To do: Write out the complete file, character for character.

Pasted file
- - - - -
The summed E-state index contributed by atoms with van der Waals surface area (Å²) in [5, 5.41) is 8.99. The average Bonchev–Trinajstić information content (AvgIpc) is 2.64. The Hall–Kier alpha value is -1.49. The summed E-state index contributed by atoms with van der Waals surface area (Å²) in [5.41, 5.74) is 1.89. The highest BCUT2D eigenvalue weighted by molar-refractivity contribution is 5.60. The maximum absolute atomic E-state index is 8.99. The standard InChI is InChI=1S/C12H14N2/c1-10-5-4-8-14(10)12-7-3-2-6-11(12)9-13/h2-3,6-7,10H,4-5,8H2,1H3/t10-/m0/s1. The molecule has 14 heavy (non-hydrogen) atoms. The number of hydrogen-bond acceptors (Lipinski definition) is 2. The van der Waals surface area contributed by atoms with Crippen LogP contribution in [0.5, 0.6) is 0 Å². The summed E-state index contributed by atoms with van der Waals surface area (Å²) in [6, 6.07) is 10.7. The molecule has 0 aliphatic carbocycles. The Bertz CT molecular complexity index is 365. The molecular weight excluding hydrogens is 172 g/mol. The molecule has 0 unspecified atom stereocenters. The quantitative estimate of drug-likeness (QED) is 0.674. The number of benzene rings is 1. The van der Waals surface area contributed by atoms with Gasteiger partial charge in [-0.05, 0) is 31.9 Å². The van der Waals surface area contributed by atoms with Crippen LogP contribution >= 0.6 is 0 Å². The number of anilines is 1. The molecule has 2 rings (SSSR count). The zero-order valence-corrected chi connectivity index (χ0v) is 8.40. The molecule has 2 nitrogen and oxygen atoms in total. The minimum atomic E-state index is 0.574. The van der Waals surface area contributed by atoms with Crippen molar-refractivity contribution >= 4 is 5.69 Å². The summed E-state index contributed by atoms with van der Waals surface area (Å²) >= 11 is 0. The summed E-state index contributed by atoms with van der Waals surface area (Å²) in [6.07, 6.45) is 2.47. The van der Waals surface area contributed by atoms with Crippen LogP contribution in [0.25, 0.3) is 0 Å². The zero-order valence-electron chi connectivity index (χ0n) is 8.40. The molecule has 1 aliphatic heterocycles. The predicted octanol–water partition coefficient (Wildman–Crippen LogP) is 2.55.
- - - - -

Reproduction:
The summed E-state index contributed by atoms with van der Waals surface area (Å²) in [5, 5.41) is 8.99. The average Bonchev–Trinajstić information content (AvgIpc) is 2.64. The Hall–Kier alpha value is -1.49. The summed E-state index contributed by atoms with van der Waals surface area (Å²) in [5.41, 5.74) is 1.89. The highest BCUT2D eigenvalue weighted by molar-refractivity contribution is 5.60. The maximum absolute atomic E-state index is 8.99. The standard InChI is InChI=1S/C12H14N2/c1-10-5-4-8-14(10)12-7-3-2-6-11(12)9-13/h2-3,6-7,10H,4-5,8H2,1H3/t10-/m0/s1. The molecule has 14 heavy (non-hydrogen) atoms. The number of hydrogen-bond acceptors (Lipinski definition) is 2. The van der Waals surface area contributed by atoms with Crippen LogP contribution in [0.5, 0.6) is 0 Å². The summed E-state index contributed by atoms with van der Waals surface area (Å²) in [6, 6.07) is 10.7. The molecule has 0 aliphatic carbocycles. The Bertz CT molecular complexity index is 365. The molecular weight excluding hydrogens is 172 g/mol. The molecule has 0 unspecified atom stereocenters. The quantitative estimate of drug-likeness (QED) is 0.674. The number of benzene rings is 1. The van der Waals surface area contributed by atoms with Gasteiger partial charge in [-0.05, 0) is 31.9 Å². The van der Waals surface area contributed by atoms with Crippen LogP contribution >= 0.6 is 0 Å². The number of anilines is 1. The molecule has 2 rings (SSSR count). The zero-order valence-corrected chi connectivity index (χ0v) is 8.40. The molecule has 2 nitrogen and oxygen atoms in total. The minimum atomic E-state index is 0.574. The van der Waals surface area contributed by atoms with Crippen molar-refractivity contribution >= 4 is 5.69 Å². The summed E-state index contributed by atoms with van der Waals surface area (Å²) >= 11 is 0. The summed E-state index contributed by atoms with van der Waals surface area (Å²) in [6.07, 6.45) is 2.47. The van der Waals surface area contributed by atoms with Crippen LogP contribution in [0.25, 0.3) is 0 Å². The zero-order valence-electron chi connectivity index (χ0n) is 8.40. The molecule has 1 aliphatic heterocycles. The predicted octanol–water partition coefficient (Wildman–Crippen LogP) is 2.55.